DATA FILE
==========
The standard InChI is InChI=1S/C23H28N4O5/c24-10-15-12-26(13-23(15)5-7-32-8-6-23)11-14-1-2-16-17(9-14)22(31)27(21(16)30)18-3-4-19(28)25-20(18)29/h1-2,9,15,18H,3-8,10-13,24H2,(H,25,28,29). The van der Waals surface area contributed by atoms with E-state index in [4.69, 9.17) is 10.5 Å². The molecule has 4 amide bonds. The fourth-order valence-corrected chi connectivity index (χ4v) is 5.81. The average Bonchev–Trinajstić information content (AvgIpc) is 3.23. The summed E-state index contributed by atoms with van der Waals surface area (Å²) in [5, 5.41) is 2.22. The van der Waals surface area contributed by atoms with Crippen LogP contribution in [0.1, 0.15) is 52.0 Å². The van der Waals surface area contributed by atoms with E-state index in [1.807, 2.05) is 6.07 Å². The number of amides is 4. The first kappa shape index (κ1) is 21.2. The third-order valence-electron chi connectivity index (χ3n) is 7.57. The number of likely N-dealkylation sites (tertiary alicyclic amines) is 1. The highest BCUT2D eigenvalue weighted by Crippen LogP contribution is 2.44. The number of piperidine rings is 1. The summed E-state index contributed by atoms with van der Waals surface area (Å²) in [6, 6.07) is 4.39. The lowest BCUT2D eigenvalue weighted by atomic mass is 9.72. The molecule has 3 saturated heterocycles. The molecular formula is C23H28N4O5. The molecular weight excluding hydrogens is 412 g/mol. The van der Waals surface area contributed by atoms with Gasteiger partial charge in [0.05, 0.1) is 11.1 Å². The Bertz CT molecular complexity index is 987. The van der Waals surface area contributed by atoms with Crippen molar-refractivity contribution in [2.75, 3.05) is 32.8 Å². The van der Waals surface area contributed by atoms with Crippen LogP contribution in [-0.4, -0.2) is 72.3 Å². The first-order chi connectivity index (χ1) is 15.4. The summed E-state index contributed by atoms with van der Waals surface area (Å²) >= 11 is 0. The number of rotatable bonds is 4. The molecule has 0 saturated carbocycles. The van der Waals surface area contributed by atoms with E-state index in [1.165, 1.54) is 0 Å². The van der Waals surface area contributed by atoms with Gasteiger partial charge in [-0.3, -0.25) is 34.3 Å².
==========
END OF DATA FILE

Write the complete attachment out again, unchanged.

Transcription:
The standard InChI is InChI=1S/C23H28N4O5/c24-10-15-12-26(13-23(15)5-7-32-8-6-23)11-14-1-2-16-17(9-14)22(31)27(21(16)30)18-3-4-19(28)25-20(18)29/h1-2,9,15,18H,3-8,10-13,24H2,(H,25,28,29). The van der Waals surface area contributed by atoms with E-state index in [4.69, 9.17) is 10.5 Å². The molecule has 4 amide bonds. The fourth-order valence-corrected chi connectivity index (χ4v) is 5.81. The average Bonchev–Trinajstić information content (AvgIpc) is 3.23. The summed E-state index contributed by atoms with van der Waals surface area (Å²) in [5, 5.41) is 2.22. The van der Waals surface area contributed by atoms with Crippen LogP contribution in [0.1, 0.15) is 52.0 Å². The van der Waals surface area contributed by atoms with E-state index in [1.807, 2.05) is 6.07 Å². The number of amides is 4. The first kappa shape index (κ1) is 21.2. The third-order valence-electron chi connectivity index (χ3n) is 7.57. The number of likely N-dealkylation sites (tertiary alicyclic amines) is 1. The highest BCUT2D eigenvalue weighted by Crippen LogP contribution is 2.44. The number of piperidine rings is 1. The summed E-state index contributed by atoms with van der Waals surface area (Å²) in [6, 6.07) is 4.39. The lowest BCUT2D eigenvalue weighted by atomic mass is 9.72. The molecule has 3 saturated heterocycles. The molecular formula is C23H28N4O5. The molecular weight excluding hydrogens is 412 g/mol. The van der Waals surface area contributed by atoms with Gasteiger partial charge in [0.05, 0.1) is 11.1 Å². The Bertz CT molecular complexity index is 987. The van der Waals surface area contributed by atoms with Crippen molar-refractivity contribution in [2.75, 3.05) is 32.8 Å². The van der Waals surface area contributed by atoms with Crippen LogP contribution in [-0.4, -0.2) is 72.3 Å². The first-order chi connectivity index (χ1) is 15.4. The summed E-state index contributed by atoms with van der Waals surface area (Å²) >= 11 is 0. The number of rotatable bonds is 4. The molecule has 0 saturated carbocycles. The van der Waals surface area contributed by atoms with E-state index in [1.165, 1.54) is 0 Å². The van der Waals surface area contributed by atoms with Gasteiger partial charge in [-0.3, -0.25) is 34.3 Å².